Ball Burnishing Vibrators
Question: We have an eight-cu ft, tub-style vibratory finisher for burnishing stampings prior to decorative plating.
We have an eight-cu ft, tub-style vibratory finisher for burnishing stampings prior to decorative plating. The process has worked well for more than 10 years, but earlier this year we discovered that the liner was wearing through on the ends and at the bottom. This was the original rubber liner. Our compound supplier recommended that we re-line with polyurethane for longer life. This was done, and since returning the machine to service, we are having problems getting good burnishing. The mass doesn’t roll well, if at all, and sometimes it actually reverses direction. The sales representative said we may be mixing the compound too rich, but changing concentration did not solve the problem, and the steel media is beginning to corrode at the lower concentration. We contacted the lining shop, and they said that if they had known it was a steel-ball burnishing application, they would have recommended a different liner. What now? Thanks for any advice or help you can provide. C.B.
Ball burnishing vibrators are built differently than regular deburring vibrators. Steel media weighs about 300 lbs/cu ft, and it takes a lot of well directed energy to get it rolling—this is particularly true with steel balls. This extreme weight load requires higher horsepower, heavier springs and usually a highly reinforced, stress-relieved weldment. In addition, because many steel burnishing media are spherical, the bowl lining is usually softer. This allows the balls to sink in slightly and to be propelled more aggressively into the rolling motion inside the bowl. With a hard liner, there will be too much slippage between the media and the liner. When a polyurethane liner is used for ball burnishing, it is made from a softer composition, usually around 65A Durometer—deburring liners are up to 95A.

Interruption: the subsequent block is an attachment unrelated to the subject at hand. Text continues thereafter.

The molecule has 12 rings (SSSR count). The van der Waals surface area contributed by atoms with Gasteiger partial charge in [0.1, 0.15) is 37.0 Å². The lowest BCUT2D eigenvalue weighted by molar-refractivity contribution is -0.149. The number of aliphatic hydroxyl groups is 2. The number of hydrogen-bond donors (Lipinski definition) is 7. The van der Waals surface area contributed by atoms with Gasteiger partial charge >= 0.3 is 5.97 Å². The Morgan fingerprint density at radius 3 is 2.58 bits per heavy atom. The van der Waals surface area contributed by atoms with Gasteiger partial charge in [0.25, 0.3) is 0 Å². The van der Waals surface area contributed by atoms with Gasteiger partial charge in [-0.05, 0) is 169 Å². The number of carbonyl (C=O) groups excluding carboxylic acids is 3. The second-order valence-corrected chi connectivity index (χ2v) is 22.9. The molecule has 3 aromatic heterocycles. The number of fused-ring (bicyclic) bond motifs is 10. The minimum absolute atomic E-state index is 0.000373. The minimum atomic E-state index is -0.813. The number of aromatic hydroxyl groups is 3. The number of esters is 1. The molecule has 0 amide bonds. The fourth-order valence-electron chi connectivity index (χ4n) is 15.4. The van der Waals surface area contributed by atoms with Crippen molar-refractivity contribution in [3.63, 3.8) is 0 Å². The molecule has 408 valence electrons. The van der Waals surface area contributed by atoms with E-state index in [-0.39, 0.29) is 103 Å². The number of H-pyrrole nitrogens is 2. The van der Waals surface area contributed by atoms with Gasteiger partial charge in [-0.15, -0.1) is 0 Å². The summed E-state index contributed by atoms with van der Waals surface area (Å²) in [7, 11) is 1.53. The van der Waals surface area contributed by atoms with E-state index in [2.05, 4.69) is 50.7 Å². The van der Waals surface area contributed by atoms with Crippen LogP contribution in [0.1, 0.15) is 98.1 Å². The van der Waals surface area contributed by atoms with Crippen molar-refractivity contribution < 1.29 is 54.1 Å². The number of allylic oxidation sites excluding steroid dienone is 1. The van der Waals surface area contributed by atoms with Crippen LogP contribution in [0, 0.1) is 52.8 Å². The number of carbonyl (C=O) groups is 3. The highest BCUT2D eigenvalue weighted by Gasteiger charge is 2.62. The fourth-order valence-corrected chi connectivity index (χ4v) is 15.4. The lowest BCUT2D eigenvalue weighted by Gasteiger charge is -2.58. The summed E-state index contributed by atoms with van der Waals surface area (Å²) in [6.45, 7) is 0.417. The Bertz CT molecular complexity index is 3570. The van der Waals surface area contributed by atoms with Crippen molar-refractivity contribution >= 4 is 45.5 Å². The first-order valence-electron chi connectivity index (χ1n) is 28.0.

Be very careful about using lower compound concentrations because rust inhibiting is extremely important with carbon steel media. Make a cup of solution at the proposed concentration and soak some of the burnishing media in it for a few days to test the corrosion inhibiting.
It will be very expensive to replace your lining with a softer one, although this is the best answer. Your supplier may not be willing to make this correction. Some other possibilities are worth trying. A less lubricious compound, perhaps in combination with a ceramic burnishing media, may meet your requirement although the deep luster of ball burnishing may not be matched.
Another possibility is to rough up the surface of the liner with a disc sander or wire wheel. This may work for a month or two and have to be repeated. Changing from balls to ballcones, or any non-spherical media, may also solve the problem. This answer, however, will be almost as expensive as a new lining.
Choice of equipment, media and compounds has a major impact on your finishing applications.
This paper is a peer-reviewed and edited version of a presentation delivered at NASF SUR/FIN 2012 in Las Vegas, Nev., on June 12, 2012.
How to achieve an isotropic finish using a traditional vibratory bowl—and why you’d want to do it